Dear Ambassador Ischinger,
Dear President Gribauskaite,
Ladies and Gentlemen,
I arrived here today with very vivid memories of this conference from last year.
It was just before Ukraine was to pay the bitter price of over hundred innocent lives lost on Maidan for the right to become a democratic and European state.
I had felt such pride for my country here in Munich.
For 50 times this gathering has recognized that commitment, responsibility and values are the fundamental cornerstones of global peace and security.
I felt so proud then, because Ukraine had reminded Europe and the world that democracy and values are worth fighting for.
That was a time when we believed in international law.
The confidence that territorial claims, aggression, a right of might belonged to the past, at least in Europe.
But now, this confidence has been shattered.
The year 2014 rolled the time back – decades, if not centuries.
Our neighbor has breached international law and annexed a part of our territory.
Today, a formerly strategic partner is waging a hybrid war against a sovereign state, a co-founder of the United Nations.
Mounds of lies and propaganda have been heaped into a wall of hatred, erected between two once friendly nations.
The border routes, once used for transporting goods and exchange of visitors and friends, are now swarming with Russian tanks, armed personnel carriers, artillery, multiple-rocket-launchers and ammunition.
How many evidences does the world still need to recognize an obvious fact – there is a foreign military equipment, mercenaries, Russian military coaches and regular troops.
This last year has become a spiraling tragedy for my nation.
The death toll of the Ukrainian soldiers defending their land from aggressor is constantly rising.
Here there is the passports and documents of Russian soldiers and officers who came to us and “got lost” their way. This is the best evidence of the presence of Russian troops which killing Ukrainian soldiers and Ukrainian civilians.
Thousands of people have been killed since last April.
More than ten thousands wounded.
Hundreds and thousands of civilians have become innocent victims of terrorists financed, trained and equipped by Russia.
298 innocent victims of the downed MH17 flight; 16 killed in a bus shelled in Volnovakha, 8 dead in a trolleybus shelled in Donetsk; 31 civilian casualties of Mariupol shelling by Russian-provided rockets.
The children of Debaltseve will never be able to get rid of the memories of the nights they spent in freezing basements hiding from the explosions and the blasts.
One million internally displaced persons have escaped the horrors of the war. But the trauma they have suffered will never be healed.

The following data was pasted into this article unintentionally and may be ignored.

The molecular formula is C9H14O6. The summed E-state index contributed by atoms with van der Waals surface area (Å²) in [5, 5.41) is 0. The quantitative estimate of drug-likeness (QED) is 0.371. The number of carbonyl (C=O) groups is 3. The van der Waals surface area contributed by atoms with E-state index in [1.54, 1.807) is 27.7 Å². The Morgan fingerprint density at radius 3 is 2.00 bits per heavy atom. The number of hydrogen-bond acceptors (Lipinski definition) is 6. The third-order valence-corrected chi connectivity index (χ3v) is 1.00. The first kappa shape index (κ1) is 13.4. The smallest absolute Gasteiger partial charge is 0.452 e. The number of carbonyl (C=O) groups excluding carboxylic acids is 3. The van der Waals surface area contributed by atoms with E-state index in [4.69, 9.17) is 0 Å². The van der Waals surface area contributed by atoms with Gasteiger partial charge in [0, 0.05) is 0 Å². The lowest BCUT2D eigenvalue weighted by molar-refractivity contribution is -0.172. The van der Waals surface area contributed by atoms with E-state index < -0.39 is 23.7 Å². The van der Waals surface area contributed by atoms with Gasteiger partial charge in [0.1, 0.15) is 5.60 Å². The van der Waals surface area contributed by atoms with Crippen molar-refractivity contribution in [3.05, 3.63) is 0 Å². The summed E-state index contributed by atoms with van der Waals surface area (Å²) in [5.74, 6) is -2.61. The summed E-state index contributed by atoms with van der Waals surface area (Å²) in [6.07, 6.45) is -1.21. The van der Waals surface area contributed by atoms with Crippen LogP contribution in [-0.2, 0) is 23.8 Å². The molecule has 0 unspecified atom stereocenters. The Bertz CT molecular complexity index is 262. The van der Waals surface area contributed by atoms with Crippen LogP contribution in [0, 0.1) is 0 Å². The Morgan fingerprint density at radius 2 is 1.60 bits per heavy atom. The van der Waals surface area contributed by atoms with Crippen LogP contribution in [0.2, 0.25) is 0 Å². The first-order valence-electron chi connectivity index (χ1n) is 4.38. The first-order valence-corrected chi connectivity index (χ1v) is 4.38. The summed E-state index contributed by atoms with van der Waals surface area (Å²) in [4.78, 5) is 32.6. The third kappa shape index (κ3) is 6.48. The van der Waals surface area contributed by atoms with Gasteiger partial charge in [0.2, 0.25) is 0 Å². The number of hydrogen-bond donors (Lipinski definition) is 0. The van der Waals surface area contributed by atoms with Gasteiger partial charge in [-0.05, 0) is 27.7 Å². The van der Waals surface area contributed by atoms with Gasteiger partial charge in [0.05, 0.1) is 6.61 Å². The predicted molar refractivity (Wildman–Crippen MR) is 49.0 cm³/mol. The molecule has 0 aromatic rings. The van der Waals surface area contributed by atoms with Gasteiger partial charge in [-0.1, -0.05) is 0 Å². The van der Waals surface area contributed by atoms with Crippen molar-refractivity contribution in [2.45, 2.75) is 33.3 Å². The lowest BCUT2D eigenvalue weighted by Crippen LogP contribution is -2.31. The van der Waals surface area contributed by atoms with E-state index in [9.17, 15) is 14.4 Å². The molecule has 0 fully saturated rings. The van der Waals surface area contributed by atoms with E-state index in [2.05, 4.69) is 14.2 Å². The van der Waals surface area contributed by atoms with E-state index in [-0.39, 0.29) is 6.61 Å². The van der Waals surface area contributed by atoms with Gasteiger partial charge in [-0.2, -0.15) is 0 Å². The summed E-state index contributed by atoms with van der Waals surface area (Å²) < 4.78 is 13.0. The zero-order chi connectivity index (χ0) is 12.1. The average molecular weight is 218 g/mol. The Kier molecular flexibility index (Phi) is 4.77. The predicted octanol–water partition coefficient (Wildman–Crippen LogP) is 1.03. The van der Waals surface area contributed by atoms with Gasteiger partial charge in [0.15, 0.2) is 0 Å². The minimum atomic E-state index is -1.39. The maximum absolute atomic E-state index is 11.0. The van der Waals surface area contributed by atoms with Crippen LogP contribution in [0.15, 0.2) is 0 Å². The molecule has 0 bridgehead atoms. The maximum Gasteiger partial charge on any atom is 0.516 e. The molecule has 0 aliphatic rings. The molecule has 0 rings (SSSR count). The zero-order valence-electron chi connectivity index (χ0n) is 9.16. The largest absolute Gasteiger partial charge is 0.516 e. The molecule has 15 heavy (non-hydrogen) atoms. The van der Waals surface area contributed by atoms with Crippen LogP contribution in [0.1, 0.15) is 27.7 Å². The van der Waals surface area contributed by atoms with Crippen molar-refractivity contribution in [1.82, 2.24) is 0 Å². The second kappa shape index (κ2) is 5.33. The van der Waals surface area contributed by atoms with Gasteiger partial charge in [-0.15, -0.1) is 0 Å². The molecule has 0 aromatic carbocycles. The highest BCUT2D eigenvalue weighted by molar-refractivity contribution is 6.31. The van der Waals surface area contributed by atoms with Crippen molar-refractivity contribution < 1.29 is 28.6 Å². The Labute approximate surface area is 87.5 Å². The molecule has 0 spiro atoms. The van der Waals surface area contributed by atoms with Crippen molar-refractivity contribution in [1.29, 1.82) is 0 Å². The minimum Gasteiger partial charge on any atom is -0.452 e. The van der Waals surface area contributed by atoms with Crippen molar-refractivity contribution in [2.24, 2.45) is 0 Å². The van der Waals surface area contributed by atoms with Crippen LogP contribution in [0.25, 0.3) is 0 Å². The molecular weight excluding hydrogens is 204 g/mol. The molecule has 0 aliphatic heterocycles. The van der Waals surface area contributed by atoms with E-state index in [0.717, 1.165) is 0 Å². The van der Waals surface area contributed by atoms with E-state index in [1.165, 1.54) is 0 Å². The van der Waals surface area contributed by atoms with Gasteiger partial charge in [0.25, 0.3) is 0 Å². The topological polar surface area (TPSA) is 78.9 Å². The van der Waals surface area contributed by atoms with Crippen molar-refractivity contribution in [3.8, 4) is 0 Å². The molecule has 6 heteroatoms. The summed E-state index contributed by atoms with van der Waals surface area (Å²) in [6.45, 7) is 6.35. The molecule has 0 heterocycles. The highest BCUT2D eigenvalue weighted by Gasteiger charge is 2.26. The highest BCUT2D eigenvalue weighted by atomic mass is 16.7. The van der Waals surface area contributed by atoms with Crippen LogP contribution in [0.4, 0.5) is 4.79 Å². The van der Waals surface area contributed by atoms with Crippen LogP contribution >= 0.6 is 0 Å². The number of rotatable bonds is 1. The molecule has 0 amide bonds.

I would like to thank our international partners for their humanitarian support helping these people to start life from a new slate.
Nadia Savchenko has spent 237 days in a Russian prison and is now slowly dying in the 57th day of a hunger strike against her illegal abduction and imprisonment.
This is all highly reminiscent of the Soviet repressive machine now applied to break the courage of a Ukrainian woman – an officer of the Ukrainian Air Force.
We say “free Nadiya”, but we mean that every single Ukrainian, who was captured and tortured just for defending their land must be released.
The war exhausts Ukraine daily affecting the lives of its citizens. We have lost 20 percent of our industrial output. 10 percent of industrial infrastructure is in ruins.
The fighting in Donbas threatens a technological disaster on a global scale. One of the biggest nuclear power plants in Europe, Energodar, is just 280 kilometers from Mariupol.
The aggression against Ukraine has opened a Pandora’s Box for the international security.
It must be clear that there are no temporary solutions. This conflict must be resolved, not frozen.
It is now clear that if Ukraine does not succeed in restoring peace and its territorial integrity, the revision of borders, spread of terrorism, humanitarian and technological disasters, flexing of nuclear mussels will continue.
It is a pleasure to share this panel with my friends – the Presidents of Bulgaria, Finland, and Lithuania.
If there are not many Finns who still remember Russian aggression, there are many Lithuanians who still mourn their loved ones lost in the fight for their independence against the Kremlin.
And I am sure that the majority of Bulgarians still remember the realities of socialism and would never go back to the Moscow orbit again.
Today Ukraine has to fight